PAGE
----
Of particular interest, there were no age-related group differences in activity monitoring, suggesting, based on Shic et al. [27, 28], that much of the differential developmental trajectory may be captured at the toddler age. It also suggests that, in terms of observed relationships between looking patterns and age, both TD and ASD groups change in a similar fashion over time. In addition, unlike in the toddler study, we did not find any differences between groups in visual attention to the background. Both groups payed more attention to the actors or the activity and the background “distractors” did not hold additional salience for the ASD group, as may have been predicted. This may be explained by similar developmental trajectories after the toddler age, whereby either biological motion, or motion is more salient than static objects. It could also be that the images used in the background were of less interest to older participants with ASD than the toddler group. In addition, unlike the toddler study, our current study did not include individuals with more severe intellectual impairment. Further study with manipulation of variables in older individuals with ASD, as well as with individuals with greater intellectual impairment, would be needed to determine the specific reasons for reduced attention to the background in an older ASD group.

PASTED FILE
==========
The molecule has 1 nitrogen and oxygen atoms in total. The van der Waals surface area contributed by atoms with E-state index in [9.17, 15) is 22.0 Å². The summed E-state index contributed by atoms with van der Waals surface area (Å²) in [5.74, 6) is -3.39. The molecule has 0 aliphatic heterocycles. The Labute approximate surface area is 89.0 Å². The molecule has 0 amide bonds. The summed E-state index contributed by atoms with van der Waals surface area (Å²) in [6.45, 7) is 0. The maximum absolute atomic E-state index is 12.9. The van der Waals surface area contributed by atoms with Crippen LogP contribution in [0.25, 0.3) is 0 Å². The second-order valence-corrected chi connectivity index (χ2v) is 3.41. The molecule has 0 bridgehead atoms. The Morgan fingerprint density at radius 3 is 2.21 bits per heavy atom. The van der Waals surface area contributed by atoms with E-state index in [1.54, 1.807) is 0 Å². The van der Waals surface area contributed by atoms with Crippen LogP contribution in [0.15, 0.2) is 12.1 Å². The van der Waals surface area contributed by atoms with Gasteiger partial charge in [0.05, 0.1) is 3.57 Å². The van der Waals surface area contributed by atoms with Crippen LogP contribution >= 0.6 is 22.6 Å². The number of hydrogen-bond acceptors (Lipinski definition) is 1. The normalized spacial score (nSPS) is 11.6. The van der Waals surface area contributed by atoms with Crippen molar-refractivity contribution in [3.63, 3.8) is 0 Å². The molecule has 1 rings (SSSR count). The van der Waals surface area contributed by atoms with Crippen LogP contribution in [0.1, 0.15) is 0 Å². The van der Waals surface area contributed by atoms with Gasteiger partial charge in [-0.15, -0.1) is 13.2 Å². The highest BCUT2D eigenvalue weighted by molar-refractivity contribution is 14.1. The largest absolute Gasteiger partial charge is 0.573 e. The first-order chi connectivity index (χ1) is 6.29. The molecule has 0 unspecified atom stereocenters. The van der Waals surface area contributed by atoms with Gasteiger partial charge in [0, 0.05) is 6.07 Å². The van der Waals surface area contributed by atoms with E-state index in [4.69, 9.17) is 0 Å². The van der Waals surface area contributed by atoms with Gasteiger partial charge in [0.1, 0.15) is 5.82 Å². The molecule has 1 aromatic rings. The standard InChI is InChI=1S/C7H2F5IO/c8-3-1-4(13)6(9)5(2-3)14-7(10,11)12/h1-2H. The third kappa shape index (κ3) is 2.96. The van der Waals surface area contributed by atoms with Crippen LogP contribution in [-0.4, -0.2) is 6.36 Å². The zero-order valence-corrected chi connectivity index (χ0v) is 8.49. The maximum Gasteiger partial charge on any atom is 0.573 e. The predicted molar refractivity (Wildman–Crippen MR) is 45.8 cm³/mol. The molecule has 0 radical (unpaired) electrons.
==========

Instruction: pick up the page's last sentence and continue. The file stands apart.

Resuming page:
Understanding aspects of heterogeneity in ASD